Happy New Year everyone!!!
I have to admit, I'm really excited to try and get you up to date with the renovation. Christmas and New Years saw us finally get back into the house side of things (rather than the garden) and we've been sanding and painting and varnishing, trying to get as much done before David had to head back to work on January 5th.
We realised that we really needed to get it done now, or we'd never have the big block of time to spend on it before the end of May, when we're expecting our first child.
Yup, I'm pregnant! And honestly, there isn't much else I can think of as a better deadline than an impending baby!
I'm really glad we have finally started back as well, since there is absolutely no way I'd want to do any of this with a baby. We're currently right back to where we started in June when the major things were being done - dust and stuff everywhere!! We're currently sleeping in the lounge at the moment since we decided to sand/varnish the floors in the new baby's room (our old room) and our new bedroom (what was the office). And then we decided that since everything is out, we may as well paint too...
Anyway, today's little topic - hot water cylinders. Or lack there of.
I think I've mentioned before that unexpected things pop up all the time. The leaky, old hot water cylinder was one of them. Below is our little kitchen in it's original state (taken on a cold Dunedin winter morning before the builders arrived...). The hot -water cylinder box-cupboard-thing is to the right, with the clock on it. If you want to remind yourselves of how the rest of the space looked originally, you can do so here.
You see, the first thing is that we have a small kitchen. I do really like our kitchen, but it is small and the hot water cylinder was in a random and rather inconvenient spot. It was covered by a box that looks like it could have useful storage space in it (see: little cupboard doors) but actually, there was no way you'd want to store anything in them. It was kinda gross and dusty in there. I think they were more 'service' holes (for all that servicing that went on...?) than anything else.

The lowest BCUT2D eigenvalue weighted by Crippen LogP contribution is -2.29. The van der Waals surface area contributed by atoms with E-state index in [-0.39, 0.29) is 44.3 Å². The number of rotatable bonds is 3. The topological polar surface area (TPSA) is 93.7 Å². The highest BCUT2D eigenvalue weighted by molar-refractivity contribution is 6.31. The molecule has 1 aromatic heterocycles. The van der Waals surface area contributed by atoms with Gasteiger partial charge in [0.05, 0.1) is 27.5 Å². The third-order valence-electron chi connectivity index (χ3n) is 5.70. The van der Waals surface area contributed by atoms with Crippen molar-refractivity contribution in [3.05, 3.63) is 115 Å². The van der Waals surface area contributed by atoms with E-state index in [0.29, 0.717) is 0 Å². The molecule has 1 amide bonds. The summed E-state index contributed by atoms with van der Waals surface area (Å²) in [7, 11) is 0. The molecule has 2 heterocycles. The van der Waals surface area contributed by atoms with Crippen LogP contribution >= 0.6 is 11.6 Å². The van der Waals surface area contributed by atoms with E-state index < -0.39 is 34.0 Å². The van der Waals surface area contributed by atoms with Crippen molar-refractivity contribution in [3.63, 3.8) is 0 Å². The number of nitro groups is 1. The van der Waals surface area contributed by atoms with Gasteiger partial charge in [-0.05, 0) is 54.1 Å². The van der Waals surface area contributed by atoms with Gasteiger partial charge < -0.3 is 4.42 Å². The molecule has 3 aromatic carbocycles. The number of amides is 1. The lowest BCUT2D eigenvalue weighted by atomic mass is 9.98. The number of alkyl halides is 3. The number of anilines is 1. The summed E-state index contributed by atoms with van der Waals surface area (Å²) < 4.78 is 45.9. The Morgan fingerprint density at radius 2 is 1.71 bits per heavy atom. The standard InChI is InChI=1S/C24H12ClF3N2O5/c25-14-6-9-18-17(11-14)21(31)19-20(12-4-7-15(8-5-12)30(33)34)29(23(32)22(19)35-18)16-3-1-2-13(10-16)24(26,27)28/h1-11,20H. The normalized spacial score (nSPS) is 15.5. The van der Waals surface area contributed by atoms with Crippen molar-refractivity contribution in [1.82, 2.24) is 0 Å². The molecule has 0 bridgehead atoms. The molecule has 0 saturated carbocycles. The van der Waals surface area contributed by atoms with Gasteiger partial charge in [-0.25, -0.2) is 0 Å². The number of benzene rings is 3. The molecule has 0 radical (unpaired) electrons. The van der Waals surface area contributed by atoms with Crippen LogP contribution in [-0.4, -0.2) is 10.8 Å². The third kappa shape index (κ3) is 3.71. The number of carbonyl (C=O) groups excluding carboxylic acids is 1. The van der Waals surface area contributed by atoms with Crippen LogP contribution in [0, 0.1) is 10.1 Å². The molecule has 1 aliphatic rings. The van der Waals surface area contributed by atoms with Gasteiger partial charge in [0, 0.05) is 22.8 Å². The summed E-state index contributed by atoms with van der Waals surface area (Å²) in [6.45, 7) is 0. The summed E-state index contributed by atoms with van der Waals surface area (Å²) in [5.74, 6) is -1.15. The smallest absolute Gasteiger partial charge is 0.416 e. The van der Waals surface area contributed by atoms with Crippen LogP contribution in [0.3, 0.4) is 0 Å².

One day, when I was sitting in our 'office' working away and minding my own business, there was a knock at the door - it was the plumber who was there doing some work on the bathroom.
Plumber - "Hi. Um, I have some bad news for you"
Me - "Oh....?" *dread creeps over - can he not do the bathroom anymore for some reason???*
Plumber - "Yeah, your hot water cylinder is leaking. Not heaps, but, it's dripping. It's a really old one too, so while I can fix it, it'll get worse over time and you'll need to replace it"
Me - "Oh..."
After further conversations, it was clear that we may as well do the work that needed doing now (while everyone we needed was there) and that the plumber thought going for gas hot water was the best option. I knew that I wanted to move the cylinder from where it was - it was annoying and took up much needed space. But it would cost the same amount to move it elsewhere as it would to convert to gas and I had no idea where we would move it to in the first place.
David was still away but I managed to catch him on skype and we agreed to go for gas. No more space-hogging cylinder and we'd get good water pressure (goodbye old header tank!) and we'd save money on electricity since we wouldn't be constantly heating hot water.
You can see what I mean about non-useful storage, now that the front of the cupboard is gone. The pipe going up into the roof was the wetback pipe.
As the builders were taking the cupboard down, it became apparent that the visible beam that runs along the ceiling, wasn't actually sitting in the wall. It was about 2cm out. So, the cupboard had been supporting the beam, rather than the wall. Erm... don't worry, the house wasn't going to fall down and the builders put in a new supporting beam against the wall (which you can see below - looks like pink wood) and everything was fine again.
After that, the electrician came and put the plugs that were in the side of the cupboard into the kitchen wall as well as adding two extra at my request (this house is annoyingly lacking in power plugs. We're going to get another double set put in as well on Friday, since our oven has pretty much died, taking with it two power plugs. But never fear, we bought a new one in the boxing day sales and I cannot wait to get baking in it!! An oven with the right temperature?? I'll take it. But alas, yet another example of unexpected things popping up...).
The builders had done a great job of saving as much of the original coving as they could, but they had no more left to finish off the bit where the cylinder cupboard had been. I told them to leave it for the time being while we tried to figure out what to do. And then the plasterer arrived...
His name is Andrew and he looked at the missing coving and said "Do you want me to something about that?".
Me - "Ummm, yes? The builders have no more coving left so we're trying to decide what to do"
Andrew - "I can make something for you. It might not be perfect but it'll be okay"
Me - "Yes please!"
Half an hour later I came back to the below...
Me - "Oh wow! That looks great!"
Andrew - "It's not perfect..."
Me - "Looks pretty perfect to me"
Now that it's all been painted, you'd honestly never know it was any different. Turns out Andrew has done a lot of work on some of the older buildings in Dunedin doing restoration plastering, including replicating some of the very intricate coving the buildings had. Can't get much better than that now can you?